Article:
Alamo Claim Service
This case is brought by Thomas Belton, a former Claim Representative, who was employed by Alamo Claim Service and State Farm Mutual Automobile Insurance, the Defendants. On January 17, 2013, Maurice Green and Monyal McLarty joined the case as named Plaintiffs. The lawsuit alleges that the Defendants misclassified Belton, Green, McLarty, and other Claim Representatives as independent contractors and that the Plaintiffs and other Claim Representatives regularly worked in excess of 40 hours a week for which they were not paid overtime wages, in violation of the federal Fair Labor Standards Act (“FLSA”) and Illinois law. This case seeks to compel Defendants to pay Belton, Green, McLarty, and a class of similarly situated employees all of the wages they earned in the past three years. Click here to read the Amended Complaint.
This case was filed in the Central District of Illinois and was assigned to the Honorable James E. Shadid and U.S. Magistrate Judge Byron G. Cudmore.
Court Grants Preliminary Approval of Settlement
The Court has granted preliminary approval of the class settlement. Click here to read the Order Granting Parties’ Motion for Preliminary Approval of Proposed Settlement and Class Certification. Notice has been mailed to all class members.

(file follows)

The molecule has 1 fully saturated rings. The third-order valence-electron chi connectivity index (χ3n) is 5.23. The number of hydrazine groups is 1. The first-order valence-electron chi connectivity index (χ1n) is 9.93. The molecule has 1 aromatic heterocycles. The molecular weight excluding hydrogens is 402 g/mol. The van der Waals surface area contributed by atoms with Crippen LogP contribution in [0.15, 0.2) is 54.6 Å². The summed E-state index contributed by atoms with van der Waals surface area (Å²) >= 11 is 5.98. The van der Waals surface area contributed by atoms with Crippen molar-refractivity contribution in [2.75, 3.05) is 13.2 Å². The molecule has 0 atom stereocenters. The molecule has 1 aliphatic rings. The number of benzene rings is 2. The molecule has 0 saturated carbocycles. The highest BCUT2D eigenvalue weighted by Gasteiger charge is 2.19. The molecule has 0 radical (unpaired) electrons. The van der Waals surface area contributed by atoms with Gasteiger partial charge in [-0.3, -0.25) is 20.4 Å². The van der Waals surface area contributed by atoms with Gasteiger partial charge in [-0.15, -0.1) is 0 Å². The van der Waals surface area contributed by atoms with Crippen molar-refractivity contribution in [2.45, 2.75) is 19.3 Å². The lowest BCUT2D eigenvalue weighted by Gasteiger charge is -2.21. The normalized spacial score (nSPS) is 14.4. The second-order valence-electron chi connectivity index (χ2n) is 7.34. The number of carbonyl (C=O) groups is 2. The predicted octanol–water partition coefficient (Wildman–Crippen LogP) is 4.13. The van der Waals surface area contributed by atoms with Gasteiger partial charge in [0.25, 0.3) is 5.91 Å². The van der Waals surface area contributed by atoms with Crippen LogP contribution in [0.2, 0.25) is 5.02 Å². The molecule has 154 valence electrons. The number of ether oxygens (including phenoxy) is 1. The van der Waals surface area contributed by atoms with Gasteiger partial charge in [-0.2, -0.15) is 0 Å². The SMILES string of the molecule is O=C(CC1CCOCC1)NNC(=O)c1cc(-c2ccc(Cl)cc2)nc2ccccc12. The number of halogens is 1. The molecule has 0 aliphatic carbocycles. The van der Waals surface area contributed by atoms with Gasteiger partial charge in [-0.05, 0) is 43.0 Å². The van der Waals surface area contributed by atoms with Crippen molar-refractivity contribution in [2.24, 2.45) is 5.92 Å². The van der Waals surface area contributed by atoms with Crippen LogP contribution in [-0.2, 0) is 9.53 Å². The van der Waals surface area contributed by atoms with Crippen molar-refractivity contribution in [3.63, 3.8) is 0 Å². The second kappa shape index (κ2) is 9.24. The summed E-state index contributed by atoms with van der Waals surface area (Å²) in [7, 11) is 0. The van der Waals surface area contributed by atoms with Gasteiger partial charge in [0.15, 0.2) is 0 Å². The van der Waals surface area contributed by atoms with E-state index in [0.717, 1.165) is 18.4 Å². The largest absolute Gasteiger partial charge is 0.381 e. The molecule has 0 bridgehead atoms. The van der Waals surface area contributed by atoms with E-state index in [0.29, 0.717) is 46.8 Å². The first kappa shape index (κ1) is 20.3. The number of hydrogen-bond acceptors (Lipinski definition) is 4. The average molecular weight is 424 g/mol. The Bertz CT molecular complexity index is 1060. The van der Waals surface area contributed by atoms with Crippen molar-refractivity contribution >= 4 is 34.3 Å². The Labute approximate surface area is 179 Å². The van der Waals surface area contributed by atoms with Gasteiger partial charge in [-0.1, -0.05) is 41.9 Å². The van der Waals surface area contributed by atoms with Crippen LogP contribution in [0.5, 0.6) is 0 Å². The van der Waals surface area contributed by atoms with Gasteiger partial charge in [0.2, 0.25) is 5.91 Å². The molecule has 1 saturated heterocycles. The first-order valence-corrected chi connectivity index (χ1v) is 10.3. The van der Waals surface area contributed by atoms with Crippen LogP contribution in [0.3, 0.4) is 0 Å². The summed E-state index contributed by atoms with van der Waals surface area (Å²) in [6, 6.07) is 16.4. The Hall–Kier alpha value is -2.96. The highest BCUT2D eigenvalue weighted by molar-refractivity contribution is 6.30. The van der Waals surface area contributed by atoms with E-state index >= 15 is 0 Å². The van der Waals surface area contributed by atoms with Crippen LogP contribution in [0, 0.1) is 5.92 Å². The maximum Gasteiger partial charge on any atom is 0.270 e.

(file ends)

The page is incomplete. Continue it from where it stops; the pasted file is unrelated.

Posted August 27, 2013
The Parties have been negotiating a final Settlement Agreement but one issue remains outstanding. The Parties are working on resolving that issue and the Court has extended the time to finalize the Settlement Agreement until September 9, 2013, and the time to file for preliminary approval until September 16, 2013. The parties continue to try to resolve the outstanding issue.
The Parties Have Entered an Agreement-in-Principle to Resolve the Class Claims in this Case
The parties reached a settlement in principle (meaning a settlement that still needs to be finalized and approved by the Court) regarding the claims in this matter on Tuesday, June 18, in a mediation before Magistrate Judge Cudmore in Springfield, IL. The settlement resolved the claims for the entire class, including people who have opted-in and those who have not. As a result, the Court gave the parties until July 22, 2013 to finalize the agreement and put the case on hold until the settlement process is complete. Once the settlement agreement is finalized, the parties will present it to the Court for preliminary approval.